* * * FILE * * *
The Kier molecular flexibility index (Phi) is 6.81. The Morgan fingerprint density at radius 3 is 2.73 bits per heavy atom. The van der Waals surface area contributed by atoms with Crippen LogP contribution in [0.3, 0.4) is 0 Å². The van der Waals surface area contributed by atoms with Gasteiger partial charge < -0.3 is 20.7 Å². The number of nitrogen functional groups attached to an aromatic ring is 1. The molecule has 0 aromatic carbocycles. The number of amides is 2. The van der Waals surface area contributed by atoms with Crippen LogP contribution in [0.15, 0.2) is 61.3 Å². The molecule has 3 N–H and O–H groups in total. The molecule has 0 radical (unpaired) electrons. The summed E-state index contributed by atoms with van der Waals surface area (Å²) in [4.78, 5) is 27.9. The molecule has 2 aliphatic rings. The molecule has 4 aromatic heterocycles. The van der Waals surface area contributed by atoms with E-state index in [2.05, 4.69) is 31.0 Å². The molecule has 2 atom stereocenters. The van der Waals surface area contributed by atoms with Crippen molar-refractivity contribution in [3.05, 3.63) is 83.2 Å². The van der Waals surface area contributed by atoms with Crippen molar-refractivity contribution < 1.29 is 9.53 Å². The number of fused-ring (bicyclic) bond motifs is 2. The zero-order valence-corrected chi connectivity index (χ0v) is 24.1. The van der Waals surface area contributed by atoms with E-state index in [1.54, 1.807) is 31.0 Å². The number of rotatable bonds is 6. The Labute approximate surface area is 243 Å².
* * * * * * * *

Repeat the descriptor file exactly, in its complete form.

The Kier molecular flexibility index (Phi) is 6.81. The Morgan fingerprint density at radius 3 is 2.73 bits per heavy atom. The van der Waals surface area contributed by atoms with Crippen LogP contribution in [0.3, 0.4) is 0 Å². The van der Waals surface area contributed by atoms with Gasteiger partial charge < -0.3 is 20.7 Å². The number of nitrogen functional groups attached to an aromatic ring is 1. The molecule has 0 aromatic carbocycles. The number of amides is 2. The van der Waals surface area contributed by atoms with Crippen LogP contribution in [0.15, 0.2) is 61.3 Å². The molecule has 3 N–H and O–H groups in total. The molecule has 0 radical (unpaired) electrons. The summed E-state index contributed by atoms with van der Waals surface area (Å²) in [4.78, 5) is 27.9. The molecule has 2 aliphatic rings. The molecule has 4 aromatic heterocycles. The van der Waals surface area contributed by atoms with E-state index in [2.05, 4.69) is 31.0 Å². The molecule has 2 atom stereocenters. The van der Waals surface area contributed by atoms with Crippen molar-refractivity contribution in [3.05, 3.63) is 83.2 Å². The van der Waals surface area contributed by atoms with Crippen molar-refractivity contribution < 1.29 is 9.53 Å². The number of fused-ring (bicyclic) bond motifs is 2. The zero-order valence-corrected chi connectivity index (χ0v) is 24.1. The van der Waals surface area contributed by atoms with E-state index in [1.54, 1.807) is 31.0 Å². The number of rotatable bonds is 6. The Labute approximate surface area is 243 Å².